The Cytoskeleton and Cell Motility

The Cytoskeleton and Cell Motility

by T.M. Preston, C.A. King, J.S. Hyams

Paperback(Softcover reprint of the original 1st ed. 1990)

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Overview

The Cytoskeleton and Cell Motility by T.M. Preston, C.A. King, J.S. Hyams

This book is directed at advanced undergraduate and postgraduate students-and their teachers-who are involved in those areas of cell biology which require a basic knowledge of cytoskeletal structure, parti­ cularly with respect to cell motility. It contains a core of basic information on the cytoskeleton and focuses especially on its functional aspects, from the swimming of spermatozoa to the crawling of cultured cells across their culture dish; from the transport of vesicles and organelles along nerve axons, to the orderly segregation of chromosomes at mitosis. Cytoskeleton research spans a wide range of scientific disciplines. I t is as important for students or research workers investigating, for example, the deposition of the higher plant cell wall to have easy access to a core of basic information regarding microtubules as it is for someone interested in endocytosis and the fate of cell surface receptors. The authors are involved in the teaching of the cytoskeleton and cell motility at all levels of undergraduat~ study at University College London, but each has a research interest in different aspects of the subject: TMP in amoeboid locomotion, CAK in gliding motility and JSH in cilia, flagella and mitosis.

Product Details

ISBN-13: 9789401066631
Publisher: Springer Netherlands
Publication date: 06/16/2012
Series: Tertiary Level Biology
Edition description: Softcover reprint of the original 1st ed. 1990
Pages: 202
Product dimensions: 5.63(w) x 8.50(h) x 0.02(d)

Table of Contents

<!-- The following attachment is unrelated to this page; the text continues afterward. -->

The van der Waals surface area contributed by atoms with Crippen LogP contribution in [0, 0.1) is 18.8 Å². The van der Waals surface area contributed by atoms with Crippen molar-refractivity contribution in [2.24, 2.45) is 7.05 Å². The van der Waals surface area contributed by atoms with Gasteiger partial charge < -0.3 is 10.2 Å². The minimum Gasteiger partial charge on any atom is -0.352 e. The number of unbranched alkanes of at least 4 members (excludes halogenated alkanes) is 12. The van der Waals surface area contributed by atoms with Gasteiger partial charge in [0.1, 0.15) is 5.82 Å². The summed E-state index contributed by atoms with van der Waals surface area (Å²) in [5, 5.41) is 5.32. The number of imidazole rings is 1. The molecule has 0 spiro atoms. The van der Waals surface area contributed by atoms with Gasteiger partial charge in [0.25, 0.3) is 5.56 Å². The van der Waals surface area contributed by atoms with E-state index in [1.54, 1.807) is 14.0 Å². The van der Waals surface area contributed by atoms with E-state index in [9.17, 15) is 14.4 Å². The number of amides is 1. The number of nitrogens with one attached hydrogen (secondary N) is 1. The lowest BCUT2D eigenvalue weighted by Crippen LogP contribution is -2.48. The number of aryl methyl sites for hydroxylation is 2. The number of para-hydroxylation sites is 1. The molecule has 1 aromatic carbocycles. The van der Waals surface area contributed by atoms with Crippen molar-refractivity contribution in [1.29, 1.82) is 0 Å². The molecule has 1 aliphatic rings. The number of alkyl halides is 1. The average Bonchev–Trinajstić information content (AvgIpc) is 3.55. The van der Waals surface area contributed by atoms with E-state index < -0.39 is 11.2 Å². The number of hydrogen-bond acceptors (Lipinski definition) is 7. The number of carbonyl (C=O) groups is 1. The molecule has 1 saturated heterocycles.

1 Introduction.- 2 The Molecular Components of the Cytoskeleton.- 2.1 Actin and actin-associated proteins.- 2.1.1 Actin filaments can be detected in individual cells.- 2.1.2 Biochemistry of actin.- 2.1.3 Actin-binding proteins (ABPs).- 2.1.4 Biophysical properties of actin solutions.- 2.1.5 Myosin/actin interactions and force generation.- 2.2 Microtubules and microtubule-associated proteins.- 2.2.1 Organisation of microtubules in cells.- 2.2.2 Properties of tubulin.- 2.2.3 Microtubule assembly in vitro.- 2.2.4 Microtubule dynamics in vivo.- 2.2.5 Microtubule-associated proteins.- 2.2.6 Microtubule-associated proteins and cell motility.- 2.3 Intermediate filaments.- 2.3.1 Structure.- 2.3.2 Formation of networks within the cytoplasm.- 2.3.3 Nuclear lamins.- 2.3.4 Tektins.- 2.3.5 Intermediate filament-associated proteins (IFAPs).- 2.3.6 Control of intermediate filament assembly.- 2.3.7 An intracellular function for intermediate filaments?.- 2.3.8 The use of antibodies to intermediate filament proteins in tissue typing.- 2.4 Summary.- 3 Movement Within Cells.- 3.1 Axonal transport.- 3.2 Intracellular motility in the Protozoa.- 3.2.1 Reticulomyxa.- 3.2.2 Allogromia.- 3.3 Cytoplasmic transport in the ovaries of hemipteran insects.- 3.4 Movement of pigment granules in chromatophores.- 3.5 Cytoplasmic streaming in plant cells.- 3.6 Summary.- 4 Mitosis.- 4.1 Basic steps of mitosis.- 4.2 The mitotic spindle: general properties and design principles.- 4.3 Organisation of spindle microtubules.- 4.3.1 Polarity of spindle microtubules.- 4.3.2 Sites of tubulin addition and loss in the spindle.- 4.4 Mechanisms of anaphase, chromosome movement.- 4.4.1 Anaphase A.- 4.4.2 Anaphase B.- 4.5 Summary and conclusions.- 5 Cilia and Flagella.- 5.1 Distribution and waveforms.- 5.2 Basal bodies and rootlets.- 5.2.1 Basal body formation.- 5.2.2 Basal body nucleic acid?.- 5.2.3 Basal body function.- 5.2.4 Rootlets.- 5.3 Structure of the axoneme.- 5.3.1 Variants of flagellar structure.- 5.3.2 Variant axonemes.- 5.4 Extra-axonemal components.- 5.5 Membrane specialisations.- 5.6 Biochemical complexity of the axoneme.- 5.7 The sliding microtubule model.- 5.7.1 Control of microtubule sliding.- 5.7.2 Function and structure of the two dynein arms.- 5.7.3 Conversion of sliding into bending.- 5.8 Behavioural responses of microorganisms and the control of ciliary and flagellar beating.- 5.8.1 The avoiding response of Paramecium.- 5.8.2 Responses of Chlamydomonas to light.- 5.8.3 Other calcium-induced responses of ciliated and flagellated cells.- 6 Crawling Movements.- 6.1 Common features of crawling locomotion.- 6.1.1 Traction.- 6.1.2 Force production.- 6.1.3 Polarity.- 6.2 Amoeboid movement.- 6.2.1 General account.- 6.2.2 Actin microfilaments can be detected in living amoebae.- 6.2.3 Biochemical approaches.- 6.2.4 Cell-substratum interactions.- 6.3 Chemotaxis.- 6.3.1 General account.- 6.3.2 Chemotaxis in Dictyostelium.- 6.4 Tissue cell locomotion.- 6.4.1 Fibroblast locomotion.- 6.4.2 Nerve growth cone.- 6.5 Myosin and crawling locomotion.- 7 Cell Surface Motility.- 7.1 General account.- 7.2 Gliding.- 7.2.1 Gliding in Chlamydomonas.- 7.2.2 Gliding in sporozoan protozoons.- 7.3 Summary.- 8 Other Mechanisms for Producing Force and Movements.- 8.1 Contractile phenomena.- 8.1.1 Peritrich stalk.- 8.1.2 Myonemes.- 8.1.3 Basal body rootlets of algae.- 8.2 Crawling in nematode sperm.- Further Reading.

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